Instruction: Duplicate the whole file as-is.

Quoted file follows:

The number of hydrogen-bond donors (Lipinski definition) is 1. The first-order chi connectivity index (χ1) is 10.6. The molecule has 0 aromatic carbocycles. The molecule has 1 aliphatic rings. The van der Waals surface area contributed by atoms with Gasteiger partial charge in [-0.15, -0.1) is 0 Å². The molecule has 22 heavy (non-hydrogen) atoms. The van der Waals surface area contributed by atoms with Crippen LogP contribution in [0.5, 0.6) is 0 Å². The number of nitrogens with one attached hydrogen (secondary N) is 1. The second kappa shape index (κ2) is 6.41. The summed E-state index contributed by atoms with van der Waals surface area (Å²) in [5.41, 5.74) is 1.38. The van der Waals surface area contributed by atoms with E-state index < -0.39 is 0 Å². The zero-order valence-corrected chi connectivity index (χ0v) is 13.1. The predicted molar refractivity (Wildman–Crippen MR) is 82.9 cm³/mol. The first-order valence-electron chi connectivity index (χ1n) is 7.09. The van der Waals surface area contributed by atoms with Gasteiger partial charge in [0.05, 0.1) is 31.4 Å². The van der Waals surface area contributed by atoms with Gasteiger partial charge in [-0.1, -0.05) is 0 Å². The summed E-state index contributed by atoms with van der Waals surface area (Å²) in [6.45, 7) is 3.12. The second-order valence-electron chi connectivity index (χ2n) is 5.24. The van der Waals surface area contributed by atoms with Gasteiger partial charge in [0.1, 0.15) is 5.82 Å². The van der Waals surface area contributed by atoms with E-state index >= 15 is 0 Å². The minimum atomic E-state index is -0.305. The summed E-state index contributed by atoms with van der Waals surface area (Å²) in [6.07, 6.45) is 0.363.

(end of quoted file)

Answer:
The number of hydrogen-bond donors (Lipinski definition) is 1. The first-order chi connectivity index (χ1) is 10.6. The molecule has 0 aromatic carbocycles. The molecule has 1 aliphatic rings. The van der Waals surface area contributed by atoms with Gasteiger partial charge in [-0.15, -0.1) is 0 Å². The molecule has 22 heavy (non-hydrogen) atoms. The van der Waals surface area contributed by atoms with Crippen LogP contribution in [0.5, 0.6) is 0 Å². The number of nitrogens with one attached hydrogen (secondary N) is 1. The second kappa shape index (κ2) is 6.41. The summed E-state index contributed by atoms with van der Waals surface area (Å²) in [5.41, 5.74) is 1.38. The van der Waals surface area contributed by atoms with E-state index < -0.39 is 0 Å². The zero-order valence-corrected chi connectivity index (χ0v) is 13.1. The predicted molar refractivity (Wildman–Crippen MR) is 82.9 cm³/mol. The first-order valence-electron chi connectivity index (χ1n) is 7.09. The van der Waals surface area contributed by atoms with Gasteiger partial charge in [0.05, 0.1) is 31.4 Å². The van der Waals surface area contributed by atoms with Gasteiger partial charge in [-0.1, -0.05) is 0 Å². The summed E-state index contributed by atoms with van der Waals surface area (Å²) in [6.45, 7) is 3.12. The second-order valence-electron chi connectivity index (χ2n) is 5.24. The van der Waals surface area contributed by atoms with Gasteiger partial charge in [0.1, 0.15) is 5.82 Å². The van der Waals surface area contributed by atoms with E-state index >= 15 is 0 Å². The minimum atomic E-state index is -0.305. The summed E-state index contributed by atoms with van der Waals surface area (Å²) in [6.07, 6.45) is 0.363.